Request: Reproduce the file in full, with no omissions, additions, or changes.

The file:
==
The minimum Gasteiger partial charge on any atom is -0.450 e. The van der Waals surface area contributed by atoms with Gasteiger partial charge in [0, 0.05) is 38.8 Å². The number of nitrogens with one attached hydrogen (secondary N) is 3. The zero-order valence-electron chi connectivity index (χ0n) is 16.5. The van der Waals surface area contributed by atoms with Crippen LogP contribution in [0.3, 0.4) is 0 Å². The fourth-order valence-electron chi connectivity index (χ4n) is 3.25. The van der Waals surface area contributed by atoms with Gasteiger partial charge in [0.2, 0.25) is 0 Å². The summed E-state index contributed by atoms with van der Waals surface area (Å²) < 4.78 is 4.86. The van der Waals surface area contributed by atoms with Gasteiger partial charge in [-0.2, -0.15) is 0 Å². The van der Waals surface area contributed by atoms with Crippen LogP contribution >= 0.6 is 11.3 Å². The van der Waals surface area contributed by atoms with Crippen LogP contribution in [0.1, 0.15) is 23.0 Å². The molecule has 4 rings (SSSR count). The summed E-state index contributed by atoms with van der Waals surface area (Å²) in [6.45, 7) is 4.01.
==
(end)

The minimum Gasteiger partial charge on any atom is -0.450 e. The van der Waals surface area contributed by atoms with Gasteiger partial charge in [0, 0.05) is 38.8 Å². The number of nitrogens with one attached hydrogen (secondary N) is 3. The zero-order valence-electron chi connectivity index (χ0n) is 16.5. The van der Waals surface area contributed by atoms with Crippen LogP contribution in [0.3, 0.4) is 0 Å². The fourth-order valence-electron chi connectivity index (χ4n) is 3.25. The van der Waals surface area contributed by atoms with Gasteiger partial charge in [0.2, 0.25) is 0 Å². The summed E-state index contributed by atoms with van der Waals surface area (Å²) < 4.78 is 4.86. The van der Waals surface area contributed by atoms with Gasteiger partial charge in [-0.2, -0.15) is 0 Å². The van der Waals surface area contributed by atoms with Crippen LogP contribution >= 0.6 is 11.3 Å². The van der Waals surface area contributed by atoms with Crippen LogP contribution in [0.1, 0.15) is 23.0 Å². The molecule has 4 rings (SSSR count). The summed E-state index contributed by atoms with van der Waals surface area (Å²) in [6.45, 7) is 4.01.